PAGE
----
Of course, you won’t always be mooching off others. Eventually, you’ll fill up your gear bag with other goodies that you can share with them too. Before that though, comes another advantage of sharing a system with friends and family: the chance to test gear out before buying. If, for example, one of your colleagues at work has a new wide-angle lens that you’ve been reading about, you can try it out yourself before you decide to buy one. If you don’t want to go that far, you can at least grill him extensively about how well a certain piece of equipment performs – online reviews can only say so much, after all.
Yet another advantage of sharing a system with others is the potential for sales and trades. You can see your friends treat their equipment, and they can see how you care for your gear too. Should a friend decide to sell a lens you’ve been thinking about buying, you can get a pretty good idea of the condition it’s in, and consequently, how much it’s really worth. You could also get a friend’s discount, or maybe some other deal. Also, if you decide to unload any of your gear, you might have some ready buyers immediately.
At this point you’ve probably trimmed your list down to one or two choices, and this is the point where I give you some actual advice on what gear to get. Here it is: whatever model you choose, get the kit lens.
Yes, I know there are some who will argue that the kit lens isn’t that great. They will insist on getting expensive lenses that, admittedly, perform significantly better than the usual kit lens. I’m telling you to ignore them.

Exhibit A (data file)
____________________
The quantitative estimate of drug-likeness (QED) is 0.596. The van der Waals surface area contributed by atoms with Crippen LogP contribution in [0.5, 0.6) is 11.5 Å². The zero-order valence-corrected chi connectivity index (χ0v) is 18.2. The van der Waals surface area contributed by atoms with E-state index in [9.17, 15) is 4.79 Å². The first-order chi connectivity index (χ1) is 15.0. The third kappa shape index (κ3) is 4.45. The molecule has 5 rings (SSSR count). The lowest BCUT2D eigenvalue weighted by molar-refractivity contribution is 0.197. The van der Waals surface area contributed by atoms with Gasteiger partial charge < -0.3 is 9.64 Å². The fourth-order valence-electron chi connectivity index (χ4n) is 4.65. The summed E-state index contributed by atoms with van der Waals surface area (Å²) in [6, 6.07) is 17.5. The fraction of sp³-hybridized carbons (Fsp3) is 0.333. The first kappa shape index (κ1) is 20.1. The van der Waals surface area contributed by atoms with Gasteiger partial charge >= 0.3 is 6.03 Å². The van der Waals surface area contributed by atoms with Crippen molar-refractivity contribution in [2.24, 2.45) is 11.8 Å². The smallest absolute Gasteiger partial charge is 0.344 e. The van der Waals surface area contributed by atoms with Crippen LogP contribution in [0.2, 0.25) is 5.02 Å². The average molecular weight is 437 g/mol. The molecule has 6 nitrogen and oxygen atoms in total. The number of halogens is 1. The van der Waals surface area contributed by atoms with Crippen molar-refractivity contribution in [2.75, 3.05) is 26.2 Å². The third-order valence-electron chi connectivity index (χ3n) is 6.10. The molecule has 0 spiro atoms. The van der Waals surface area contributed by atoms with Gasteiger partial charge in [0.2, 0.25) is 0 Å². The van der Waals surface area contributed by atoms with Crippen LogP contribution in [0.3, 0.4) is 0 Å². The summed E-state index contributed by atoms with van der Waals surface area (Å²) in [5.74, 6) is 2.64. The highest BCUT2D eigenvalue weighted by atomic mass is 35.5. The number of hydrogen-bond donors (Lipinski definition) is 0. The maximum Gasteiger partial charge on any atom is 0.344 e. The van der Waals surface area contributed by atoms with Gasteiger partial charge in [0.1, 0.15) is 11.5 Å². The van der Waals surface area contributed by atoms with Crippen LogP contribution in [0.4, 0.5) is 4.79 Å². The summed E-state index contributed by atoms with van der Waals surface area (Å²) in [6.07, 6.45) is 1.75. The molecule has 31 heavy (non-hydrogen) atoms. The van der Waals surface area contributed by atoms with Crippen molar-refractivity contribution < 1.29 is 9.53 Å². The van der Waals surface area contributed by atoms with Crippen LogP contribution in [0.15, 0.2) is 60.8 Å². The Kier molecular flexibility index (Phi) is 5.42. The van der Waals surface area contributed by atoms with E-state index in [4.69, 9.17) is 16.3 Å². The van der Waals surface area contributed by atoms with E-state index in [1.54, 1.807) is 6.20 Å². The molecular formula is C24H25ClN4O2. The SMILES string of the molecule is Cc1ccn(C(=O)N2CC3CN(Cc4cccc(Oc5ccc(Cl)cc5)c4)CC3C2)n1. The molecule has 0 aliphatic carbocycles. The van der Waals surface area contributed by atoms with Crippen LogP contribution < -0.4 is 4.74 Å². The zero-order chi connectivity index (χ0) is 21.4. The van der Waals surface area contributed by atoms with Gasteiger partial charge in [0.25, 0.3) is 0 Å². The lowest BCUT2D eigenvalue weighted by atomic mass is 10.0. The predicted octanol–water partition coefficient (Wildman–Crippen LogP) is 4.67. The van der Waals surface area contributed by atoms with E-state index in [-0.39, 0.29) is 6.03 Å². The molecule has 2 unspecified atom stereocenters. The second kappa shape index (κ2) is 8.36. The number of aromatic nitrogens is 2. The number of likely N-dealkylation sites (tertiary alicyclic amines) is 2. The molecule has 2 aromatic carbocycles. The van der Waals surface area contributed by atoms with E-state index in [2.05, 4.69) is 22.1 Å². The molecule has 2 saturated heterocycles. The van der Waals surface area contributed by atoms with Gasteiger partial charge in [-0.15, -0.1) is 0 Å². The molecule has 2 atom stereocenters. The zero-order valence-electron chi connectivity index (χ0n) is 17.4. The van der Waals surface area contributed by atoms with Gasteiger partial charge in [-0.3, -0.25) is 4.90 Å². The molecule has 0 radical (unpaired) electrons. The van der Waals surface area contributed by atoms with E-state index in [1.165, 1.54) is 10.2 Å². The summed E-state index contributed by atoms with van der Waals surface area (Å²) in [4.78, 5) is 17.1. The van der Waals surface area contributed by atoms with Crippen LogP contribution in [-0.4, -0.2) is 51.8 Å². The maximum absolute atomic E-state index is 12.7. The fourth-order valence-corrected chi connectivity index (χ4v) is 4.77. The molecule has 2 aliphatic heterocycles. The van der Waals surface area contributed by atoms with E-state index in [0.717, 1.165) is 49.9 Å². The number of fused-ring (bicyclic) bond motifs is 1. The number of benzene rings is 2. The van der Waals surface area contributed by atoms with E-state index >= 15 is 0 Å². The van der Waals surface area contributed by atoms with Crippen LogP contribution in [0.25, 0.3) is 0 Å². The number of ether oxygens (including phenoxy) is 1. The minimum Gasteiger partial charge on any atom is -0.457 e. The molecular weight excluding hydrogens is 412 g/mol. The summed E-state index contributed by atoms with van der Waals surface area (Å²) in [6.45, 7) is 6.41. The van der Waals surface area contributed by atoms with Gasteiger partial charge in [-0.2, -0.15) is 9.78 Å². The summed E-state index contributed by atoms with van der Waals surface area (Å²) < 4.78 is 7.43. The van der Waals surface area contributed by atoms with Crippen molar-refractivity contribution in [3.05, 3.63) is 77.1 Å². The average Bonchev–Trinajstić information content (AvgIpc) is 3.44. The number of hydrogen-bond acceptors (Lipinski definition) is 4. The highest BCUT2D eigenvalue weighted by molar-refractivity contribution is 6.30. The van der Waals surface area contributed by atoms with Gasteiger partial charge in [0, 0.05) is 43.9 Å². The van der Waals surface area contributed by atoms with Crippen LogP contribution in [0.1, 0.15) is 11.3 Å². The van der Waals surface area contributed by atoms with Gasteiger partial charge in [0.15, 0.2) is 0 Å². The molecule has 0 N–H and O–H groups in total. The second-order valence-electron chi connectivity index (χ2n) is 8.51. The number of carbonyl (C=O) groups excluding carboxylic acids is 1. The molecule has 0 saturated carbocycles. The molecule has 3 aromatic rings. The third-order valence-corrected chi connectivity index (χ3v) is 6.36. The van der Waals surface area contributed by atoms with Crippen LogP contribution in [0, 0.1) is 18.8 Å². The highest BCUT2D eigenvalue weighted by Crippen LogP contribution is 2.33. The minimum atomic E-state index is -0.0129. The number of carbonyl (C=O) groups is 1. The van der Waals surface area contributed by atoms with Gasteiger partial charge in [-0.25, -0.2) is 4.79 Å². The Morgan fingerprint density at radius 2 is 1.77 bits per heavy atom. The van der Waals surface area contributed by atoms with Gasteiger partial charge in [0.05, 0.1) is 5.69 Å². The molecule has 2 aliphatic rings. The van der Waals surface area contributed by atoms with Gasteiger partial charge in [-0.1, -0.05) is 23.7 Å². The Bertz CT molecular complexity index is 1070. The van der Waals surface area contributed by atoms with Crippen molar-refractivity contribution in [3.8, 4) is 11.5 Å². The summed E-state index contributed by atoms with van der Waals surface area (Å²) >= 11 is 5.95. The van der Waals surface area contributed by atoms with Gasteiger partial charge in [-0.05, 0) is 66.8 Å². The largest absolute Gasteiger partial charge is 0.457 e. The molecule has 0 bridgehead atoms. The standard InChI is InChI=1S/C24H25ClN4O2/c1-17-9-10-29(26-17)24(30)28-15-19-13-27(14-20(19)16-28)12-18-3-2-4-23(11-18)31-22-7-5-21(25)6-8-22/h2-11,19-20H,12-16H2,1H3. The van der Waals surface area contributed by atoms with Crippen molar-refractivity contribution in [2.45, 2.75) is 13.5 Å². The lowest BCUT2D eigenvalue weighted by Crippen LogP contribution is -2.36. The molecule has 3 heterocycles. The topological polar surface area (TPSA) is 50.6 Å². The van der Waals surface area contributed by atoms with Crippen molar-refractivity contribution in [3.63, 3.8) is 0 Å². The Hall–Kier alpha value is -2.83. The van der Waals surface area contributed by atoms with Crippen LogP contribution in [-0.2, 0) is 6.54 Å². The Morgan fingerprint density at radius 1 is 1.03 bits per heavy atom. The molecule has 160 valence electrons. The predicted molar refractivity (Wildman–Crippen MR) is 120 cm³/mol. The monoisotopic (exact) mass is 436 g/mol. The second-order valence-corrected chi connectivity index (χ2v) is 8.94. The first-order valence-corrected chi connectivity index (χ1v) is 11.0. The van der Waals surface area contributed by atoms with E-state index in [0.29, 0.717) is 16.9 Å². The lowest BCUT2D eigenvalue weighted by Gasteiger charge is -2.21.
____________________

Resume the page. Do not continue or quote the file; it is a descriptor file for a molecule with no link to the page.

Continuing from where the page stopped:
Right now, you don’t know what the kit lens can do yet, so don’t knock it. Right now, you don’t know what kind of lenses you’ll want. Heck, right now, you don’t know what you can do with your (future) DSLR yet. What the kit lens will do is allow you to do a little bit of everything. It won’t be that great at anything, but it’ll still do a pretty good job. It’s not the fastest lens, but it’ll work for most of your needs. It’s just wide enough to give you a wide angle, and just long enough to give you a little telephoto. When you learn what you want that your kit lens isn’t giving you, then you spend more on other gear. For now though, stick with the kit.
Ok, I’ll backtrack a little on this point. One lens you might want to consider getting immediately is a nifty-fifty. Most manufacturers, or at least the two biggest players, have a 50mm f/1.8 (we’ll get to lens nomenclature some other time) that’s just cheap enough to be worth buying immediately. Aside from this though, I’m telling you – stick with the kit lens!
I think that pretty much covers it. To those of you thinking of buying a DSLR, I hope I helped you out.
To the rest of you, if you’ve got some tips that I missed, please leave a comment and tell me about it.
• Luis • 10 July 2009 •